On April 22nd 2017, the Saturday nearest to April 23rd, Stratford-upon-Avon celebrated William Shakespeare’s 453rd birthday. Brass bands played and morris dancers did that curious thing they do; at 11am the head boy of Shakespeare’s old grammar school ritually brandished a new quill pen, subsequently installed for twelve months’ service in the hand of Shakespeare’s funerary bust, replacing last year’s specimen.
The flags of Thailand, the People’s Republic of China, Bangladesh and the USA, among others, waved from flagpoles outside Tudor houses along the high street. Schoolchildren, town councillors as well as ambassadors processed by, all carrying flowers to lay on Shakespeare’s grave in Holy Trinity Church and a lucky ticket-bearing percentage of the procession were then ferried along the Avon, past the Royal Shakespeare Theatre to a hotel, where there followed the annual Shakespeare’s Birthday Lunch. This came complete with a fanfare by the grammar school’s brass ensemble, a grace by the vicar of Holy Trinity, speeches by the head of the Shakespeare Birthplace Trust, the Lord Mayor of London and others, and the presentation, by the Director of the Shakespeare Institute, of the annual Pragnell Award for lifetime services to Shakespeare. (This year’s award went to the Royal Shakespeare Company actor Sir Antony Sher, whose career as a major Shakespearean was crowned in 2016 by his performances as Falstaff on the RSC’s tour of Henry IV parts 1 and 2 across China and then by his King Lear in Stratford and London).
The town breathed a palpable sigh of relief: not only had the festivities once more been blessed with almost freakishly good spring weather, but they had happened at all. After the World Shakespeare Festival associated with the Olympics in 2012, followed by Shakespeare’s 450th birthday in 2014, and after the even larger local and worldwide events marking the 400th anniversary of his death in 2016, the Midlands’ appetite for celebrating Shakespeare was still not sated.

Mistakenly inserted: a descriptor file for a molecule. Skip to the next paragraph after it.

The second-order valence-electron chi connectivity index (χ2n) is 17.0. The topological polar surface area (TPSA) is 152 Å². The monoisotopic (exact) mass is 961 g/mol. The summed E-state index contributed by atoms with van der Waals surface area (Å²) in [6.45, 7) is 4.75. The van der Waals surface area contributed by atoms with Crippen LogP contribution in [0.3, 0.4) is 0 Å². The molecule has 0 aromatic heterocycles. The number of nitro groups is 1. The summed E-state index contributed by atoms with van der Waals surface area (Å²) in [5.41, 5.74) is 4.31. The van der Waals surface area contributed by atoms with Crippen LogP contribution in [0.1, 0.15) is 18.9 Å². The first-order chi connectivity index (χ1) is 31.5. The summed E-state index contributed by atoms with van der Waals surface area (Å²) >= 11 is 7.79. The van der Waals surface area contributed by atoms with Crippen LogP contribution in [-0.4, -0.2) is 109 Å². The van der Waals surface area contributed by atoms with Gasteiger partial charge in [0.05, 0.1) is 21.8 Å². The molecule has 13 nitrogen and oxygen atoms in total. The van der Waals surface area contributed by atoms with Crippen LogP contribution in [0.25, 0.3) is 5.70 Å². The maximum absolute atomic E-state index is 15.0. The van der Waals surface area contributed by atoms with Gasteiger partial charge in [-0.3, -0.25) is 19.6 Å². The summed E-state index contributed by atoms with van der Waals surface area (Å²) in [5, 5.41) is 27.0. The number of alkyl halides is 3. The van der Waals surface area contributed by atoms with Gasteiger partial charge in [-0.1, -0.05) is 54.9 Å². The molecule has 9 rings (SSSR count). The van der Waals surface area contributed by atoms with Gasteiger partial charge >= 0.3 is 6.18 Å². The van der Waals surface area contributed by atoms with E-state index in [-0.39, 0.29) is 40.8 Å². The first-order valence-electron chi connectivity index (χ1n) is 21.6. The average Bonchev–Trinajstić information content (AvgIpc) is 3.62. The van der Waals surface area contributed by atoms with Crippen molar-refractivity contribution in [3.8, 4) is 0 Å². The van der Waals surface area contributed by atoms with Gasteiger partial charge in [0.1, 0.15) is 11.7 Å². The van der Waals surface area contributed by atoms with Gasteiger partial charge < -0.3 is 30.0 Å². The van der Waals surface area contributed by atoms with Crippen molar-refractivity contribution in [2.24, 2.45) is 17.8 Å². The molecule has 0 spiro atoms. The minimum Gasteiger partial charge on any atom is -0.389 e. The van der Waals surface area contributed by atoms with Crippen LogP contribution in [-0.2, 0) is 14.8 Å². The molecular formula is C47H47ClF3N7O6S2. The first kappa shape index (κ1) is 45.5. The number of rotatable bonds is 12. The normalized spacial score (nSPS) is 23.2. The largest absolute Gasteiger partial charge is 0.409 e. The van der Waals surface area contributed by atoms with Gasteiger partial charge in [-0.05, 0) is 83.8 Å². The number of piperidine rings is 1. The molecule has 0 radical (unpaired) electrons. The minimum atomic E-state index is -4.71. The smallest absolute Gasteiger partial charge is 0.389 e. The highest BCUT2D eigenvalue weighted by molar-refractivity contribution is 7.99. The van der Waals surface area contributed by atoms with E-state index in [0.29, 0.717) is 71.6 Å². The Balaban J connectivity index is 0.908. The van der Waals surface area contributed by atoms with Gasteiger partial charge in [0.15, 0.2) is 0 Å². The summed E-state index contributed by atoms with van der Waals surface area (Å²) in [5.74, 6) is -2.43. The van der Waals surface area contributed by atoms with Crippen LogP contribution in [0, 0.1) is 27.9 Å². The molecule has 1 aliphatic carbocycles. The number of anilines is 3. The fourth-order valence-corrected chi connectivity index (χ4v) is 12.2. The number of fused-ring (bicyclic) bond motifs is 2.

Elements of the curious Trumpton-meets-Bayreuth event that is the Birthday, date back to the first great site-specific Shakespearean fan festival, David Garrick’s Stratford Jubilee of 1769, and most of the rest has been substantially unchanged since the Shakespeare Club of Stratford-upon-Avon took on the task of organizing the first full-scale procession in 1827. It is a very easy day to ridicule – despite its high international profile and the presence of diplomats to represent the overseas tourists on whom Stratford’s economy depends, it still manages to look as parochially English as a school fete, which is perhaps one of the things its international visitors find so excitingly exotic about it.
But Shakespeare’s Birthday is to be cherished nonetheless: a re-echo of Garrick’s declaration that a vernacular writer might be a matter of overwhelming public significance, a day when a whole town demonstrates in the streets to say that culture and creativity matter too, and not just on the page and in the playhouse. The University of Birmingham has been prominently represented in the procession since its foundation in 1900, and especially so since the establishment of its Shakespeare Institute in 1951: long may its banners wave in each year’s April sunshine.